Saturday, June 9, 2007

Day Camp

As the weather is getting hot and sticky, I recall the two years I went to CYO Day Camp. Looking back, I realize I was railroaded into going. Kids nowadays would have an attorney look at the brochures and negotiate the situation with their parents. Realizing their parents really wanted them to go , it would mean text messaging for two years and a new skateboard in return for attendance at day camp.

Those were simpler times. I woke up one morning and found out we were going to Day Camp orientation. I guess my mother was tired of spending summer with her whiny bored son.

The whole thing ran on tired old school buses ran by seminarians, men studying for the priesthood. They drove the buses, taught us how to swim, made sure we drank our milk at lunch and generally supervised the sessions. They were rather long days. After being carted to Paramus pool, the afternoon consisted of arts and crafts in a stifling hot parochial school or baseball in a muggy baseball field.

The treat was the field trips. Every Wednesday was field trip day. Some of these were okay. We went to Bear Mountain, Lake Hopatcong Amusement Park, and Van Saun Park. One day we went to Teterboro Airport and saw Arthur Godfrey’s plane.

Little by little we got into a routine. I always sat next to the developmentally disabled kid on the bus. I was that popular. On Wednesdays’ we would sing drinking songs on the bus. I always remember, “I want a beer just like the beer that pickled dear old Dad.”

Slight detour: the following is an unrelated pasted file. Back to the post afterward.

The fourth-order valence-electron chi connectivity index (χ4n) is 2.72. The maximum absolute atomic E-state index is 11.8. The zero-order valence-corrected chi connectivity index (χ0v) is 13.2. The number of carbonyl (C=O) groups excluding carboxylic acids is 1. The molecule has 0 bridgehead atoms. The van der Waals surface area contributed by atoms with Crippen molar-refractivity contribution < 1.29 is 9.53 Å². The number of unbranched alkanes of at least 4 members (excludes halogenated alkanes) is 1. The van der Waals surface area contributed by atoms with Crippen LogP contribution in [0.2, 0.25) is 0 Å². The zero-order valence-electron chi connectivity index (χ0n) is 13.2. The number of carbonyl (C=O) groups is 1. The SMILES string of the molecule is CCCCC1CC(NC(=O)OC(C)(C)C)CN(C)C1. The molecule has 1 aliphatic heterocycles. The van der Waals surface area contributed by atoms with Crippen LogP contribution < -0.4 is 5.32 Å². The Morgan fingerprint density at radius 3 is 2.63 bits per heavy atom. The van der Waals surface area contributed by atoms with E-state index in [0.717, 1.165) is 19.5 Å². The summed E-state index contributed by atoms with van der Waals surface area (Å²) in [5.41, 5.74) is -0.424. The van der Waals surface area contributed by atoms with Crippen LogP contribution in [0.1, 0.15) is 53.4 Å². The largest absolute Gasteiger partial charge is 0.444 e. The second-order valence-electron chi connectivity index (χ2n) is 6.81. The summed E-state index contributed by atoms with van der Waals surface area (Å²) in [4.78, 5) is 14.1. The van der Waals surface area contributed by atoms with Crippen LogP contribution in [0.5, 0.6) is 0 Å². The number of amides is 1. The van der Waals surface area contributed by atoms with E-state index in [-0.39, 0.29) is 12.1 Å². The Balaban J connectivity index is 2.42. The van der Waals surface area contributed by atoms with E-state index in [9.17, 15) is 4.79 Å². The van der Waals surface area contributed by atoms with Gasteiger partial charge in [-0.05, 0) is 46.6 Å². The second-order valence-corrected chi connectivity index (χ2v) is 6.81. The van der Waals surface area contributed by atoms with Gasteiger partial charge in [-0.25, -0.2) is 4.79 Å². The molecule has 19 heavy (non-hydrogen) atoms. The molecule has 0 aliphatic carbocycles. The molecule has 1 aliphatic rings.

The big thing came towards the end when we would start rehearsing for “the show”. We spent hours rehearsing skits; one kid tried to do a magician act. One of the seminarians actually wrote original songs to climax the show. I can still hum “Good Evening Friends”.
In one skit, I played a secret service agent accompanying John F. Kennedy. I didn’t have any lines.

The night of the show they gave out awards. I won “Camper of the Year” for my age group. My mother was quite surprised.

The last day was sad. All the seminarians decorated the buses with signs and balloons. We drove through the streets of Bergen County and wound our way to the various corners where different kids lived. Nobody is more sentimental than a group of Catholic kids ending their summers on the bus. Or young men bound for the priesthood.

No comments: